Sainsbury’s application to extend loading bay with the loss of over 60 trees and potential noise increase.

Woodland between Devoil Close and Sainsbury’s looking from The Copse.

For the most part, Sainsbury’s Supermarket is a good neighbour: convenient, friendly and community-minded. But in the small hours, this changes. Freight comes in and out of the loading bay as goods are unpacked. Reversing beeps and the clank of pallets are at their most disruptive between one and three o’clock in the morning, weekdays
and weekends.

Sainsbury’s is now planning to expand their loading and delivery van parking bay into the green area which buffers the supermarket from the Weybrook Estate, and just across the road from the long-suffering residents of London Road. The new parking spaces for delivery vehicles may bode ill for traffic density, but unloading is an immediate threat to residents’ sleep.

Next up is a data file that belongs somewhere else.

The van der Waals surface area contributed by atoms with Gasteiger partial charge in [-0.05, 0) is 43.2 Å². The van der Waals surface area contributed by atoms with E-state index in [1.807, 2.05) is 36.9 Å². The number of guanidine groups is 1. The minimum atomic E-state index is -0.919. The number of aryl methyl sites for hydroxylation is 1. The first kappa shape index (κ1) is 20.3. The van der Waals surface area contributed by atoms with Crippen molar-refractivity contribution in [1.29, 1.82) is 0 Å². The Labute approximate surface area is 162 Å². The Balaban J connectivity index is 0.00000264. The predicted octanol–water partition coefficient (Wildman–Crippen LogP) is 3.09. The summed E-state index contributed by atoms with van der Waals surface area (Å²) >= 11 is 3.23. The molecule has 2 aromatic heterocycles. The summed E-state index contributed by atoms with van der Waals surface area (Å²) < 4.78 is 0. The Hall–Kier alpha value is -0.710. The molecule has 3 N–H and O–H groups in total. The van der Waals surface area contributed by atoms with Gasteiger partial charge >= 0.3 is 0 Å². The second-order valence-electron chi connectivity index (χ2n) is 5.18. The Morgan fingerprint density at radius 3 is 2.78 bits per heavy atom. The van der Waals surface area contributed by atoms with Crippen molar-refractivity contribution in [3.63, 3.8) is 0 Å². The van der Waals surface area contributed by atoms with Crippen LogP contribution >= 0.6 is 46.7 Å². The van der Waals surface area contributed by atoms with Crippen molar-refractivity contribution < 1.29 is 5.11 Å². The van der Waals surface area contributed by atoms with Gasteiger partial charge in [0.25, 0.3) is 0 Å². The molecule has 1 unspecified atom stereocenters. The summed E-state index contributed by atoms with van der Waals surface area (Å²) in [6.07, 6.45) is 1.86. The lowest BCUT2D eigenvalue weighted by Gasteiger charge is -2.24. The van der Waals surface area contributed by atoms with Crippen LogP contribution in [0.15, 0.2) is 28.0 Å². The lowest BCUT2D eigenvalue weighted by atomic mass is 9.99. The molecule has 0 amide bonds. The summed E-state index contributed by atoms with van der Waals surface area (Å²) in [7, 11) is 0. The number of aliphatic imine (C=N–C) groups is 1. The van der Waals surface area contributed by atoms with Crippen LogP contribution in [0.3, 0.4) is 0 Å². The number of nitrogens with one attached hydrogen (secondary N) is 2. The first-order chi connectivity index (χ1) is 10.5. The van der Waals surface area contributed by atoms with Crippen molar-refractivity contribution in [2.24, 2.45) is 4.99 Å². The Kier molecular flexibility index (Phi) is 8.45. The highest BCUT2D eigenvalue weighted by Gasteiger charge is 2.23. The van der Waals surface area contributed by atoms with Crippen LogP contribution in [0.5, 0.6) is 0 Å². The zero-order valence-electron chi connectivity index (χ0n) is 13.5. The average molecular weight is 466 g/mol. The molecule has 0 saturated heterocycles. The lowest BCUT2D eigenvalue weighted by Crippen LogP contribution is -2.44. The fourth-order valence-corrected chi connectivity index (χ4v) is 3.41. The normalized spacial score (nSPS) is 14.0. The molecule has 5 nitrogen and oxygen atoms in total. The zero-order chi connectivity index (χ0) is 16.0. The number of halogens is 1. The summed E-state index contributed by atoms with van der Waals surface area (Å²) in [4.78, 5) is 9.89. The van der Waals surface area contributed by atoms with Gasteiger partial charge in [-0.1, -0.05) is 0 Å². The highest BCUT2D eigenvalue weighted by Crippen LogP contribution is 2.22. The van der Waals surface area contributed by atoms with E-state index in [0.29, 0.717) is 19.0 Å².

Burpham Community Association took the unusual step of posting an alert to adjacent householders to view the plans before the consultation expired
on 14th October. Respondents have complained about the threat of night-time noise and also about the loss of precious green space which backs on to houses. One reply contains an authoritative account of the wildlife threatened by the development.

The Burpham Neighbourhood Plan specifically rejects the erosion of its remaining patches of green, and those of us who live nearby think of the woods as protection against traffic fumes and a pleasant back-route for shopping and dog-walking.

Supermarkets have teams of planners and lawyers whose job it is to win expansion for their stores. One small gain becomes the springboard for the next. How long before an application goes in to route heavy goods vehicles on and off the London Road? And after that, how long before they are joined by the traffic from the Gosden Hill development and the re-routing of Slyfield traffic? Our traffic infrastructure is already overloaded.

Piecemeal planning has not been helpful to Burpham – the Aldi traffic jam is evidence of that – so we should not be surprised if there is vigorous opposition to the plan.
Sue Hackman (BCA)

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